Secondly, I then, knowing the culture of those different platforms, will know how many different topics and amount of posts I need to create. 

This is how you begin building a Social Media Strategy.

The next phase is all about tactics. Connecting and automating where you can, getting the resources to fill the pipes with content, measuring and building audiences. 

Notice I put building audiences last. There’s a reason for that.

Everyone usually likes to start there. They go to their platforms and don’t see any audience and they think what is the point. Well, the point is, if you don’t have a regular flow of information, nobody will ever follow or subscribe. It would be like trying to get subscribers to a streaming service without shows for anybody to watch. Unfortunately you DO have to show a value for others to value your content.

And trying to build an audience before you can show value, is like kicking yourself in the butt. Every time someone goes to your page and is disappointed, the least likely they are to come back. Remember, when someone shares some of your content, you want to build and convince others to get there first.

Once you have your channels ready… you know, a good amount of videos on YouTube, articles on LinkedIn, posts and events scheduled on Facebook, an active Twitter feed that is constantly sending out links to interesting articles… then you begin paying occasionally to boost your circulation on your best, most valuable content.

Lastly, be humble. Share other people’s information if it is of value. Now, this can get misunderstood. I’m talking about Ford sharing GM information. What I’m talking about is the reality that every industry has resources from other sources that their customers might find interesting. The more you look like a channel of non-stop advertising, the less relevant your channel will become.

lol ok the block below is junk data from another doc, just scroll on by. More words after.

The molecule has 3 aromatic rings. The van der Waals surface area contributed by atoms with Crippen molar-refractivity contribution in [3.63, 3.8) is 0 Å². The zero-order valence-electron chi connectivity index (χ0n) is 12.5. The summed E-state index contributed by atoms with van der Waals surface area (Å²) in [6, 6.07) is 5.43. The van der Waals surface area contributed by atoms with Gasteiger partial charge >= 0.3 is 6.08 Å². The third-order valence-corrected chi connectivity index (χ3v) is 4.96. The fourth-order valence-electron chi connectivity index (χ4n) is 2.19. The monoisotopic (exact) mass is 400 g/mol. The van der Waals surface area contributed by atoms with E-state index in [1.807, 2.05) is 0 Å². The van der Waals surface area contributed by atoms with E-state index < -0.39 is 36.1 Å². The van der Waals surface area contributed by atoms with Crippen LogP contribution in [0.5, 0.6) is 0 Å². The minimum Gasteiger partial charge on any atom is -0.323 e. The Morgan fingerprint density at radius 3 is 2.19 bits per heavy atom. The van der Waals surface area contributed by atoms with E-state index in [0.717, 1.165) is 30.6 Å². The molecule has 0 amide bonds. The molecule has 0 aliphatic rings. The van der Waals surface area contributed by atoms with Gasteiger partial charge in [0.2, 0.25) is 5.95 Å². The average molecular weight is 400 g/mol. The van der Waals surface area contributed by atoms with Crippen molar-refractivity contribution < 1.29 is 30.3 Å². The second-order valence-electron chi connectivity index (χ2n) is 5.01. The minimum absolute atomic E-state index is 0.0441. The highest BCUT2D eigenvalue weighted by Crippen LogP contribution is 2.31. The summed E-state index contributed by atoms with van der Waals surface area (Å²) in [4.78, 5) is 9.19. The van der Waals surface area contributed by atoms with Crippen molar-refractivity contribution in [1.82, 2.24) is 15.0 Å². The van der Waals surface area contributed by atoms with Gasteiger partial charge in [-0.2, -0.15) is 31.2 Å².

Lastly, don’t be afraid to have a personality. At the end of the day, beyond special offers and announcements, people want to be entertained. Never lose sight of that. The object is to get as much of your followers to want to share your info with THEIR followers and friends. It isn’t only about building your audience, but rather, inspiring your audience to spread the word for you.

Good luck and have fun.

This guy had me at slide…well, somewhere in the mid ’30s. But don’t worry, it goes quick

This guy had me at slide…well, somewhere in the mid ’30s. But don’t worry, it goes quick

This guy had me at slide…well, somewhere in the mid ’30s. But don’t worry, it goes quick

Adam Latham
The Cowbell Agency

The word “marketing” to some, leaves a bad taste in their mouth. On the honesty scale, our public perception is somewhere a little better than politicians and used car salesmen. 

I lived in both the B2B and B2C world. I came across this presentation and something spoke to me. 

If I’m going to be completely honest, I think I like the B2B world a tad better. Although all of marketing is about making an emotional connection with any customer, in the B2B world, those emotions are about ease of use, simple to use, or better functionality. It rarely diverts into that B2C weird world where wearing a certain type of underwear will of a sudden make you “cool.” 

Or about cringe-worthy moments where Kraft cheese uses a backdrop of Marvin Gaye’s “Let’s Get it On” with third or fourth graders in their cafeteria. Let’s face it, you have to sell your soul to the devil sometimes in B2C. And we do it, because it is the right thing for our clients.

Here’s what I know about the company’s I’ve had the pleasure of working for in the B2B world. Their products make my life better. Period. Whether making my. phone smaller, or the battery last longer, or getting more power out of a solar panel, or, making sure my brakes are working on my car. And the type of marketing I do is about trying to figure out the exact value proposition that truly differentiates that improvement to the customer…who is making cars, phones, computers, etc.

In short, there is a higher level of honesty because the person doing the buying isn’t going to be fooled. They aren’t pimply faced, self-conscious teen agers trying to fit it. They are competent, confident buyers who just want to know the product will make their product better.

That isn’t exactly a purpose in life, but when the satellite places itself safely in orbit, and I know some of the products I’ve marketed helped it get there, I feel good about that. Is that wrong?

Anyway, hope you enjoy this slide deck.